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Flash Heating Makes Better Photoelectrodes for "Green" Solar Hydrogen
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Flash Heating Makes Better Photoelectrodes for "Green" Solar Hydrogen

Flash Heating Makes Better Photoelectrodes for "Green" Solar Hydrogen
News

Flash Heating Makes Better Photoelectrodes for "Green" Solar Hydrogen

Pulsed laser deposition: An intense laser pulse hits a target containing the material, tranforming it into a plasma which is then deposited as a thin film onto a substrate. Credit: R. Gottesman/HZB.
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Producing low-cost metal-oxide thin films with high electronic quality for solar water splitting is not an easy task. Especially since quality improvements of the upper metal oxide thin films need thermal processing at high temperatures, which would melt the underlying glass substrate. Now, a team at HZB-Institute for Solar Fuels has solved this dilemma: A high intensity and rapid light pulse directly heats the semiconducting metal-oxide thin film, allowing to achieve the optimal heating conditions without damaging the substrate.


Solar energy can directly drive electrochemical reactions at the surface of photoelectrodes. Photoelectrodes consist of semiconducting thin films on transparent conductive-glass substrates that convert light into electricity. Most photoelectrochemical studies have focused on water splitting, a thermodynamically uphill reaction that could offer an attractive pathway for the long-term capture and storage of solar energy by producing 'green' hydrogen.


Metal-oxide thin film photoelectrodes are particularly interesting for these diverse functions. They comprise abundant elements, potentially offering infinite tunability to achieve the desired properties – at potentially low costs.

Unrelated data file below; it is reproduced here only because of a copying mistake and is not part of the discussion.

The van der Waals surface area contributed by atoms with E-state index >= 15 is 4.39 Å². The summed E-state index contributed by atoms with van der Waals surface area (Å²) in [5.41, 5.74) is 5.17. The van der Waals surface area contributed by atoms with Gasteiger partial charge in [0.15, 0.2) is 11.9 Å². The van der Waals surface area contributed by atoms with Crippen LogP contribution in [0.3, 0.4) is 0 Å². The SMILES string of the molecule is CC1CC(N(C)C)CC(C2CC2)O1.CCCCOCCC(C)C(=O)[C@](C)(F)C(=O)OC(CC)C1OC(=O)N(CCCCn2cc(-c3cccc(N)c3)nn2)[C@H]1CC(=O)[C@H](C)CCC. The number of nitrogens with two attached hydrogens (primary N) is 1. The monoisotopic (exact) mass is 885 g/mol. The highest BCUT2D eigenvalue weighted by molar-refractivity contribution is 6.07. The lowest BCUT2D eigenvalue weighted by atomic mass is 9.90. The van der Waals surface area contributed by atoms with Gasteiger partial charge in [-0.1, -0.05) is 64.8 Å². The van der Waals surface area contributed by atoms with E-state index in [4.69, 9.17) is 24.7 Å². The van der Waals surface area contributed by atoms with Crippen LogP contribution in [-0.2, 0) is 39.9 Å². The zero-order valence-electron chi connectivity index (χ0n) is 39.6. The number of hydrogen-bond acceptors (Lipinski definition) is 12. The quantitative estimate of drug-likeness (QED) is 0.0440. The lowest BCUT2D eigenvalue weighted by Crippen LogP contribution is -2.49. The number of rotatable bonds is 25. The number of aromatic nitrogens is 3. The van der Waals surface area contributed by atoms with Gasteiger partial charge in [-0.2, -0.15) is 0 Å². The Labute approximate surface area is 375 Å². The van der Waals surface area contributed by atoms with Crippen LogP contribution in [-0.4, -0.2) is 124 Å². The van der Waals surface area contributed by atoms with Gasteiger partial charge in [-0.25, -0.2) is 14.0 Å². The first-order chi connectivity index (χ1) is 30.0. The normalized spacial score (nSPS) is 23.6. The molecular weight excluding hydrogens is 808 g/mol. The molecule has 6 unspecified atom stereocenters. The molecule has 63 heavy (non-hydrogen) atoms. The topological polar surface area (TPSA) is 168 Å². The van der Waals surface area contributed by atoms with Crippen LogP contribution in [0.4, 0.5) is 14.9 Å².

Made from plasma


At the HZB Institute for Solar Fuels, several teams focus on developing such photoelectrodes. The usual method to produce them is pulsed laser deposition: an intense laser pulse hits a target containing the material and ablates it into a highly energetic plasma deposited on a substrate.


Quality needs heat


Further steps are needed to improve the quality of the deposited thin film. In particular thermal processing of the metal-oxide thin-film reduces defects and imperfections. However, this creates a dilemma: Reducing atomic defects concentration and improvements in crystalline order of the metal-oxide thin films would require thermal processing temperatures between 850 and 1000 degrees Celsius - but the glass substrate melts already at 550 degrees Celsius.


Flash-heating the thin film


Dr. Ronen Gottesman from the HZB Institute for Solar Fuels has now solved this problem: After deposition, using high-powered lamps, he flash-heats the metal-oxide thin film. This heats it up to 850 degrees Celsius without melting the underlying glass substrate.


"The heat efficiently reduces structural defects, trap states, grain boundaries, and phase impurities, which would become more challenging to mitigate with an increasing number of elements in the metal-oxides. Therefore, new innovative synthesis approaches are essential. We have now demonstrated this on photoelectrodes made of Ta2O5, TiO2, and WO3, which we heated to 850 °C without damaging the substrates," says Gottesman.


Record performance for α-SnWO4


The new method was also successful with a photoelectrode material that is considered a very good candidate for solar water splitting: α-SnWO4. Conventional furnace heating leaves behind phase impurities. Rapid thermal processing (RTP) heating improved crystallinity, electronic properties, and performance, leading to a new record performance of 1 mA/cm2 for this material, higher by 25% than the previous record.


"This is also interesting for the production of quantum dots or halide perovskites, which are also temperature-sensitive," explains Gottesman.


Reference: Gottesman R, Peracchi I, Gerke JL, Irani R, Abdi FF, van de Krol R. Shining a Hot Light on Emerging Photoabsorber Materials: The Power of Rapid Radiative Heating in Developing Oxide Thin-Film Photoelectrodes. ACS Energy Lett. 2022;7(1):514-522. doi:10.1021/acsenergylett.1c02220


This article has been republished from the following materials. Note: material may have been edited for length and content. For further information, please contact the cited source.


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